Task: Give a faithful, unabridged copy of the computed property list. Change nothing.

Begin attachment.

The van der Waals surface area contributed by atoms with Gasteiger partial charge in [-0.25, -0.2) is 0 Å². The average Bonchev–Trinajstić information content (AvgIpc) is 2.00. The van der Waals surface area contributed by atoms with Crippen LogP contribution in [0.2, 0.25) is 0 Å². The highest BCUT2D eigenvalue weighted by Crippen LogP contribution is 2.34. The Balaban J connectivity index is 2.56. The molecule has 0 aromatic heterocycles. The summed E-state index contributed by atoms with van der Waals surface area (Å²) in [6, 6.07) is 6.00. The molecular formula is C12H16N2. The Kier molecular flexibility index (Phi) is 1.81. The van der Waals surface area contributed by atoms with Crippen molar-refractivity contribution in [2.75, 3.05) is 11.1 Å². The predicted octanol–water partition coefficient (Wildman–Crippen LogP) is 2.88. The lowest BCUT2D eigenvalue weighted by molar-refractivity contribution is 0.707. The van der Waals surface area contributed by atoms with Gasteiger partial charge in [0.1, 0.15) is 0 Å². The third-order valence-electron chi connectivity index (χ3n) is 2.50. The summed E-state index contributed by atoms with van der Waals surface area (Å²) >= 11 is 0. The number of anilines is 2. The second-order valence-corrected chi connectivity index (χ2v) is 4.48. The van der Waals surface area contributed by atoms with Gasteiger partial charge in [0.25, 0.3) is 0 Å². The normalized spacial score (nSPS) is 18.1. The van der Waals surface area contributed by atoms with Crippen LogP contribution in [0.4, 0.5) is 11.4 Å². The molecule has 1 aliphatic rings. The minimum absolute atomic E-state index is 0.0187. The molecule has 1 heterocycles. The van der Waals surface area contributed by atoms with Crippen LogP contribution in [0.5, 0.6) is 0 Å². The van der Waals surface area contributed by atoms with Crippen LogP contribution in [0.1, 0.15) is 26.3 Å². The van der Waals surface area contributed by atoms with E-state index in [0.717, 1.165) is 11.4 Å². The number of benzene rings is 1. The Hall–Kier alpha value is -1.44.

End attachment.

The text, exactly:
The van der Waals surface area contributed by atoms with Gasteiger partial charge in [-0.25, -0.2) is 0 Å². The average Bonchev–Trinajstić information content (AvgIpc) is 2.00. The van der Waals surface area contributed by atoms with Crippen LogP contribution in [0.2, 0.25) is 0 Å². The highest BCUT2D eigenvalue weighted by Crippen LogP contribution is 2.34. The Balaban J connectivity index is 2.56. The molecule has 0 aromatic heterocycles. The summed E-state index contributed by atoms with van der Waals surface area (Å²) in [6, 6.07) is 6.00. The molecular formula is C12H16N2. The Kier molecular flexibility index (Phi) is 1.81. The van der Waals surface area contributed by atoms with Crippen molar-refractivity contribution in [2.75, 3.05) is 11.1 Å². The predicted octanol–water partition coefficient (Wildman–Crippen LogP) is 2.88. The lowest BCUT2D eigenvalue weighted by molar-refractivity contribution is 0.707. The van der Waals surface area contributed by atoms with Gasteiger partial charge in [0.1, 0.15) is 0 Å². The third-order valence-electron chi connectivity index (χ3n) is 2.50. The summed E-state index contributed by atoms with van der Waals surface area (Å²) >= 11 is 0. The number of anilines is 2. The second-order valence-corrected chi connectivity index (χ2v) is 4.48. The van der Waals surface area contributed by atoms with Gasteiger partial charge in [0.25, 0.3) is 0 Å². The normalized spacial score (nSPS) is 18.1. The van der Waals surface area contributed by atoms with Crippen LogP contribution in [0.4, 0.5) is 11.4 Å². The molecule has 1 aliphatic rings. The minimum absolute atomic E-state index is 0.0187. The molecule has 1 heterocycles. The van der Waals surface area contributed by atoms with Crippen LogP contribution in [0.5, 0.6) is 0 Å². The van der Waals surface area contributed by atoms with Crippen LogP contribution in [0.1, 0.15) is 26.3 Å². The van der Waals surface area contributed by atoms with E-state index in [0.717, 1.165) is 11.4 Å². The number of benzene rings is 1. The Hall–Kier alpha value is -1.44.